Onto the last week of classes here, followed by the Bridgewater International Poetry Festival, where I’ll read on Saturday morning at 10. Have a liberated week!

 

Good reads

One of my 2014 resolutions was to track my reading via Goodreads, and I’m here to say I hated it. Record-keeping in itself is a good thing. It’s interesting to know I read or reread at least 95 books last year (a few weren’t in the Goodreads system and I can remember a few more I seem never to have logged), in addition to the beginnings of many books I didn’t finish; a ton of journalism and literary magazines; articles, blogs, and posts; and many manuscripts and student papers. That’s 36 poetry books, 11 books of nonfiction, and the rest fiction, including a few YA titles, lots of genre and literary fiction, and one short story collection (George Saunders). 55 were authored by women—phew—but only 8 by nonwhite authors (excluding a few multi-author anthologies), a number that shocks me with its single-digit lameness and teaches me I have to do better. A third were books I taught; the rest I read for pleasure or, as described in my last post, from professional curiosity about contemporary prize culture.

Unless I have a major obligation bearing down, I won’t finish a book I don’t find engaging, so almost everything on my 2014 list was worth attention or at least fun. Some of it was outstanding, but then, I reread Jane Austen, Elizabeth Bishop, and Gwendolyn Brooks. I’ve also been on a classic-mystery kick so I plunged into Wilkie Collins and P.D. James for the first time. The Moonstone was one of my favorite books of 2014 (and 1868), but mentioning that probably doesn’t do the contemporary publishing industry much good.

Some recent books I loved: a week or two ago I praised two 2014 National Book Award poetry choices: the long-listed Gabriel by Edward Hirsch, and the finalist Citizen by Claudia Rankine. However, lots of less-recognized books offer the NBA selections serious competition. A few comparisons among books that share affinities: Cynthia Hogue’s Revenance rivals Fanny Howe’s Second Childhood in eerie resonance. Rafael Campo’s Alternative Medicine is just as skillful, high-stakes, and risky as Spencer Reece’s The Road to Emmaus. Martha Silano’s Reckless Lovely outshines Maureen McLane’s This Blue. I was moved by Sally Rosen Kindred’s Book of Asters and Laura Gray-Street’s Pigment & Fume. A couple of 2013 poetry volumes I didn’t finish until 2014 but admired were Natalie Diaz’s When My Brother Was an Aztec and Maria Hummel’s House and Fire.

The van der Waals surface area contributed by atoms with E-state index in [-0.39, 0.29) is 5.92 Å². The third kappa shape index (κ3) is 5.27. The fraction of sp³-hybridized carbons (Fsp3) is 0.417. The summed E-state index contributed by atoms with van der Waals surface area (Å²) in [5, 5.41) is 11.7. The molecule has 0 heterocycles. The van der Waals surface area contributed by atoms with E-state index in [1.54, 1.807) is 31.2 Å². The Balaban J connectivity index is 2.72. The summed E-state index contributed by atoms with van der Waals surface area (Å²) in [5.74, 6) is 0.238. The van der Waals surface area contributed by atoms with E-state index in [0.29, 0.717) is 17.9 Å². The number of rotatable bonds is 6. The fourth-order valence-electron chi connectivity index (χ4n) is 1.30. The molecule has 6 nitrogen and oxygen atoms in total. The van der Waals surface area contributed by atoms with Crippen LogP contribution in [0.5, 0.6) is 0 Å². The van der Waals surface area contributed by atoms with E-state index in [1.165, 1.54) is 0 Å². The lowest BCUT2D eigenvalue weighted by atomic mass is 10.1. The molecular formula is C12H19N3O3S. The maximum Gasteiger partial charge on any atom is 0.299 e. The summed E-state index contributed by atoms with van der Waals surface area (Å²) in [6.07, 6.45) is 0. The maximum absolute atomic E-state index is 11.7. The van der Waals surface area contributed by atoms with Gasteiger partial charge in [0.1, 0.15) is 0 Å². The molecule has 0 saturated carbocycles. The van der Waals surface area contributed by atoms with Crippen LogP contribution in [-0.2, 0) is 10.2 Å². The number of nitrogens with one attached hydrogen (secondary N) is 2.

My favorite new literary fiction this year was Anthony Doerr’s All the Light We Cannot See, a book that has earned plenty of attention. In nonfiction, Peter Mendelsund’s What We See When We Read is pretty extraordinary. I was really looking forward this year to new speculative fictions by Lev Grossman, Jo Walton, and Stephen King, and I liked them all, especially Walton’s My Real Children. I got even more of a kick, however, out of slightly older books I didn’t get to until 2014: Elizabeth Knox’s Mortal Fire and Eowyn Ivey’s The Snow Child. Daniel Abraham’s Long Price Quartet has stayed with me and, older still, Carol Emshwiller’s The Mount. And I loved spending time with Wayne Koestenbaum’s My 1980s in preparation for his fall visit to campus.

In other words, 2014 brought lots of good reads. I can also see a tilt towards British fiction and U.S. poetry, as well as towards white authors generally, so I’ve learned I need to widen my range. I just don’t find the Goodreads platform convenient or useful as a way of discovering personal trends. There are too many clicks to enter and date titles. Nor does the year-in-review feature sort titles by the factors that most interest me.

And then there’s the tyranny of the rating system. I gave precious few threes, which to me means “a decent book but not my cup of tea,” and I wouldn’t even bother to finish the ones and twos. Which leaves me the grand range of four and five to handle poetry books I admire and would recommend as well as, you know, Sylvia Plath. The same binary system has to handle the last in Glen Duncan’s werewolf trilogy, the Tina Fey memoir that cracked me up as an audiobook, and Jane Austen. I feel mean giving fours to contemporary books I hope others will invest their time and money in, but shouldn’t five stars be saved for must-reads, the most powerful works around? Maybe the problem is that I’m temperamentally more critic than booster.

At any rate, this year I’m listing books in a word processing document. I’ll still give you the upshot next January, but without that gold star for stress.

In the meantime, the new term is grinding into gear, with classes beginning Monday. I owe a couple of shout-outs to the Tahoma Literary Review for publishing “Sticky” (a poem about reading and teaching!) and nominating it for a Pushcart; and to editors Albert Bendixen and Stephen Burt for including my essay “The Formalist Modernisms of Edna St. Vincent Millay, Helene Johnson, and Louise Bogan” in the new Cambridge History of American Poetry. And I’m looking forward to hearing unfamiliar poets and meeting old friends at the Bridgewater International Poetry Festival next week (I read on Friday afternoon).

I feel like hibernating with poet-detective Adam Dalgliesh, but apparently work must be done. Zero stars for the weather and one for the month of January in principle. I’m saving the rest of my shiny stickers for spring.